For the multitudes of drivers stuck in tollbooth lines, three Duke University students have come to the rescue with a mathematical formula to guide design of the most efficient toll plaza.
The formula created by rising Duke seniors Pradeep Baliga, Adam Chandler and Matt Mian also won them top honors in the 2005 Mathematical Contest in Modeling sponsored by The Consortium for Mathematics and its Applications.
They have yet to share their solution with any highway planners, but they will present it at MathFest 2005, the annual conference of the Mathematical Association of America, on August 6, 2005.
The formula in their paper "The Booth Tolls for Thee" basically prescribes the optimal number of tollbooths for a given plaza based on the number of lanes in the highway.
"We weren't advocating for the drivers or for the operators of the tollbooths," explains Chandler "We looked at the whole system and translated the entire problem into money and were able to minimize this cost function that took everybody into account."
Based on another academic paper, the students postulated that a driver's time is worth six dollars per hour. They determined from another study that; the cost of operating a manned tollbooth is $180,000 per year. However, the students drew on more than just traffic studies for their inspiration.
"Before we wrote any math we just tried to visualize physical concepts that we thought would represent this thing," explains Mian.
The students came up with three physical concepts to describe traffic moving through a toll plaza: beads lined up at gates, water flowing through a pipe and robots running a race.
Each concept, employing different types of math, contributed to their solution. The first model, an algorithm tracking beads entering and exiting lines, was the simplest and quickly gave the team a sense for how tollbooths slow traffic. The water-through-pipe concept used continuous functions, which allowed the students to apply tools of calculus to come up with an equation for the cost to the entire system that could be minimized. The racing robot concept consisted of a computer program that treated each car as a robot with instructions to move forward, sit idle or change lanes depending on the available space and factors for drivers' restlessness and attentiveness. This concept allowed the team to account for the herky-jerky motion of traffic, the shape of the plaza and bottlenecking when cars exit the plaza.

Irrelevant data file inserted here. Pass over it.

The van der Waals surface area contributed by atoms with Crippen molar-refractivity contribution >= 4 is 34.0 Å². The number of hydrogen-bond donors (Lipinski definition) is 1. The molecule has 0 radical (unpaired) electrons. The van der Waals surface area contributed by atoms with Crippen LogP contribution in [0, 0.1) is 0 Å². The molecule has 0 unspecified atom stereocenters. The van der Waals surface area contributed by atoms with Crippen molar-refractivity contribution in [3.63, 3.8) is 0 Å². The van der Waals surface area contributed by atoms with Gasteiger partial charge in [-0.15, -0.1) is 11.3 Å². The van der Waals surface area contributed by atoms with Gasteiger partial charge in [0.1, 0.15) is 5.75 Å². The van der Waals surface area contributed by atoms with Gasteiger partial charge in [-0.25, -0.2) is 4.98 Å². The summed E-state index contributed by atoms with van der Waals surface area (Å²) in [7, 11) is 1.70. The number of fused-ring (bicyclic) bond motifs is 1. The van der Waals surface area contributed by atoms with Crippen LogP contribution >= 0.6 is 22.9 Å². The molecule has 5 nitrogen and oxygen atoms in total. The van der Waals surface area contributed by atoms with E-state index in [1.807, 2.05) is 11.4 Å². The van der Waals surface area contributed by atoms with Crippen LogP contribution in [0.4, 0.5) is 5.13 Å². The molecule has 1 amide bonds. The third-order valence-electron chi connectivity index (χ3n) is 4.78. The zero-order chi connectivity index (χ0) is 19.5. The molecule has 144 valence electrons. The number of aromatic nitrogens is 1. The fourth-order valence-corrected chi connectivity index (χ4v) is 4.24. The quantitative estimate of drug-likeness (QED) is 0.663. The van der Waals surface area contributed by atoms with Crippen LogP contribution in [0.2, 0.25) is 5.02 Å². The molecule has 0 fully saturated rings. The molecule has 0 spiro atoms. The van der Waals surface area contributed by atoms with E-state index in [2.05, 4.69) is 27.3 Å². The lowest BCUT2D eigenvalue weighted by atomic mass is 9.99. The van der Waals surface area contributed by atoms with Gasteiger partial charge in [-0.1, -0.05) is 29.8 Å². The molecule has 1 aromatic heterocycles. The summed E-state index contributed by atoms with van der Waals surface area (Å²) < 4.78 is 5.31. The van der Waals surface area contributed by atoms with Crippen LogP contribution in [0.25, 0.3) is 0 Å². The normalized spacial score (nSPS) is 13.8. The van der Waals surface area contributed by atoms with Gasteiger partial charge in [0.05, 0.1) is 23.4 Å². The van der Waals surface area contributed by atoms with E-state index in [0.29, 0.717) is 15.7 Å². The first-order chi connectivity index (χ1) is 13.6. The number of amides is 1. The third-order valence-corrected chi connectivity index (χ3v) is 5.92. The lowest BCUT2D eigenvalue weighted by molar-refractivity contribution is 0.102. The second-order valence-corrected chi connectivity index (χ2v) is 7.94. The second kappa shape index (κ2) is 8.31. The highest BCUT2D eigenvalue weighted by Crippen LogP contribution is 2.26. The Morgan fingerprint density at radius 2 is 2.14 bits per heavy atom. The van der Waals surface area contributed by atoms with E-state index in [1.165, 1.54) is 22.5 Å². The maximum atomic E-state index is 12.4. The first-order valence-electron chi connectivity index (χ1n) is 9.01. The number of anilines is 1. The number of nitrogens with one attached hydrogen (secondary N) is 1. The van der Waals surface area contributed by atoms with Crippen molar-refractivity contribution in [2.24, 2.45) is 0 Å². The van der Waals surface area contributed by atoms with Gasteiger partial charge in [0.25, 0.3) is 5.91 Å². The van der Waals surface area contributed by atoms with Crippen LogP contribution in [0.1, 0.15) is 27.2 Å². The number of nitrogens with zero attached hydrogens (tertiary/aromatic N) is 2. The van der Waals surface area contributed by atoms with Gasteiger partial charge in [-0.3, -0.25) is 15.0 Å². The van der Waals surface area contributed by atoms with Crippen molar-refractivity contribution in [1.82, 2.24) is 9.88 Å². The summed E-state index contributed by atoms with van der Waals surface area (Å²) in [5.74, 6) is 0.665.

"You have to spend a lot of time going from intuitive notions about the world to some sort of formal mathematics," said team advisor, mathematics postdoctoral fellow Garrett Mitchener. "And then connect it back to reality."
Specifically, the resulting formula holds that the optimal number of tollbooths for a given plaza is the number of lanes in the highway multiplied by 1.65, plus 0.9, and rounded down to the nearest whole number. Thus, seven booths should adequately service traffic pouring in from four lanes.
The reality of toll plaza traffic, however, is not entirely captured in the students' solution, they acknowledge. For example, EZ Pass lanes, accidents and people who arrive at an exact change booth without any change are not included in their models.
Of course they'll have many opportunities to experience the implications of their theory. Baliga already had one when he was driving at night in a thunderstorm on the New Jersey Turnpike, the source of the data for the team's paper, and came to a toll plaza.
"The turnpike had three lanes , and as per our recommendations, should have five booths," he said. "It in fact had eleven booths.
"Since I've seen it from the research standpoint, and realize the need for optimization, I know the eleven [tollbooth arrangement] was excessive," he said. However, "as a driver looking to get home at ten p.m. and no longer wanting to drive in that ridiculous thunderstorm, I liked the eleven booths."